When LeBron James left the Cleveland Cavaliers in 2010, things got dark. In that first season without their superstar, the Cavs lost 26 games in a row with a roster that featured players like J. J. Hickson and Anthony Parker getting 30-plus minutes a game. All that losing positioned the Cavs to land Kyrie Irving and Tristan Thompson in the 2011 NBA Draft, but the roster was still so barren that the team came nowhere close to a winning record during James’s four-year absence.
Devoid of a winning culture or any veterans who cared enough to mentor the Cavs’ young stars, bad habits seeped into the locker room. One of them was poor eating. According to ohio.com, chicken fingers and fries became a typical pre-game meal. Though Irving never rode the chicken fingers wave, he had a different, more hilarious, addiction, which trainers had to tell him to cut out of his diet. From Cavs beat writer Jason Lloyd:
Kyrie Irving was never a part of the chicken finger contingent, but he eats so much spaghetti on game days that a former teammate once nicknamed him “Pasta.”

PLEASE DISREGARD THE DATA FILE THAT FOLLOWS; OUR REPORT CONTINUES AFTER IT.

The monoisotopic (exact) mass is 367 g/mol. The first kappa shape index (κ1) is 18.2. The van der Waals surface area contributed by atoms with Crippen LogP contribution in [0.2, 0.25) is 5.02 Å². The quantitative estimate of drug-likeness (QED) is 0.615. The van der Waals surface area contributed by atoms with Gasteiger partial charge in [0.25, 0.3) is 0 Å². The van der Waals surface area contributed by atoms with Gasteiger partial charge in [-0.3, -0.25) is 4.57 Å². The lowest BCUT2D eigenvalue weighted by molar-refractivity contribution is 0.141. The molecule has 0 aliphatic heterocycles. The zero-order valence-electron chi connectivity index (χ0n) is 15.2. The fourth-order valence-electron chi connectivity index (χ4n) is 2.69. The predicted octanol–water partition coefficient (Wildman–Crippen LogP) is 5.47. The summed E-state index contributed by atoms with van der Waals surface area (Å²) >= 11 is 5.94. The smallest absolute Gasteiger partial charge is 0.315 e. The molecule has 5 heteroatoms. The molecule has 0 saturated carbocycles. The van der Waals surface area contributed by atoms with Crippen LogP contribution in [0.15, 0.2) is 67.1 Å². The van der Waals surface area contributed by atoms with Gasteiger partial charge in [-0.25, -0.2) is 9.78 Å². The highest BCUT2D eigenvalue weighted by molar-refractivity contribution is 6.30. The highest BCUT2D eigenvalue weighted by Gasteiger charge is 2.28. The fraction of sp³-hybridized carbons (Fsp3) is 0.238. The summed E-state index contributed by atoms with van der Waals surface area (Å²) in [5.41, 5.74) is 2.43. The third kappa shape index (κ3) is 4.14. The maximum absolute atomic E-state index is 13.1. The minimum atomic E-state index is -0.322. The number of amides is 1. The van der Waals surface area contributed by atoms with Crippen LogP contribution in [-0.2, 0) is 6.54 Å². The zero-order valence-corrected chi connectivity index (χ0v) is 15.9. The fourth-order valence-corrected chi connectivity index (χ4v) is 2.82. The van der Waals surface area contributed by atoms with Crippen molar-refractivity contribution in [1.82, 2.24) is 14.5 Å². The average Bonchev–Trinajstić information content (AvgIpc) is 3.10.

Irving wasn’t just eating small portions of plain noodles to store up carbs before that night’s matchup. Oh no. It sounds like my man was gulping down pounds of good spaghetti, and you know that with access to the Cavs’ cafeteria Irving was piling on the toppings.
James is back now, and so are veterans like James Jones, Richard Jefferson and Mo Williams, so those poor eating habits don’t infect the locker room anymore. In fact, the Cavs have stepped up their entire sports nutrition department. A team chef provides healthy post-game meals to each player after home games and sets strict nutrition guidelines, like avoiding energy drinks.
But we will always have a wonderful mental image of Uncle Drew sitting in front of his locker before a game and wolfing down piles of spaghetti.